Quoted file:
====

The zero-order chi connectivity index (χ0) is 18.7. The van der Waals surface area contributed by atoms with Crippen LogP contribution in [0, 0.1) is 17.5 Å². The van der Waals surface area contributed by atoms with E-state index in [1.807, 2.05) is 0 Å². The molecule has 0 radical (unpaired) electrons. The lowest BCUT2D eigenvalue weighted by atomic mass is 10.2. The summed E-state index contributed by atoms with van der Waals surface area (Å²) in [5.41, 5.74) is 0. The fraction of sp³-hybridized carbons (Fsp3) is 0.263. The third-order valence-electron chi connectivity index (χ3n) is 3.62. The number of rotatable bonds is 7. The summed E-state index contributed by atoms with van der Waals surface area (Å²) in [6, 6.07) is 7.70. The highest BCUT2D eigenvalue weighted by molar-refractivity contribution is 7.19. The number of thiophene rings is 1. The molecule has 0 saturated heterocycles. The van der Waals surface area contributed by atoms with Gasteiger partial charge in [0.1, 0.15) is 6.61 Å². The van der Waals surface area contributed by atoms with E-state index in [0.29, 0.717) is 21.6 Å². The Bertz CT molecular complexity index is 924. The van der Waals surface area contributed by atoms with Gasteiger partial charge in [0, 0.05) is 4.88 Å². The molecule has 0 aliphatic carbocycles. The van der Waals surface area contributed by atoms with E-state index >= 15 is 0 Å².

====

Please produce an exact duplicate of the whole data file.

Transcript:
The zero-order chi connectivity index (χ0) is 18.7. The van der Waals surface area contributed by atoms with Crippen LogP contribution in [0, 0.1) is 17.5 Å². The van der Waals surface area contributed by atoms with E-state index in [1.807, 2.05) is 0 Å². The molecule has 0 radical (unpaired) electrons. The lowest BCUT2D eigenvalue weighted by atomic mass is 10.2. The summed E-state index contributed by atoms with van der Waals surface area (Å²) in [5.41, 5.74) is 0. The fraction of sp³-hybridized carbons (Fsp3) is 0.263. The third-order valence-electron chi connectivity index (χ3n) is 3.62. The number of rotatable bonds is 7. The summed E-state index contributed by atoms with van der Waals surface area (Å²) in [6, 6.07) is 7.70. The highest BCUT2D eigenvalue weighted by molar-refractivity contribution is 7.19. The number of thiophene rings is 1. The molecule has 0 saturated heterocycles. The van der Waals surface area contributed by atoms with Gasteiger partial charge in [0.1, 0.15) is 6.61 Å². The van der Waals surface area contributed by atoms with E-state index in [0.29, 0.717) is 21.6 Å². The Bertz CT molecular complexity index is 924. The van der Waals surface area contributed by atoms with Gasteiger partial charge in [0, 0.05) is 4.88 Å². The molecule has 0 aliphatic carbocycles. The van der Waals surface area contributed by atoms with E-state index >= 15 is 0 Å².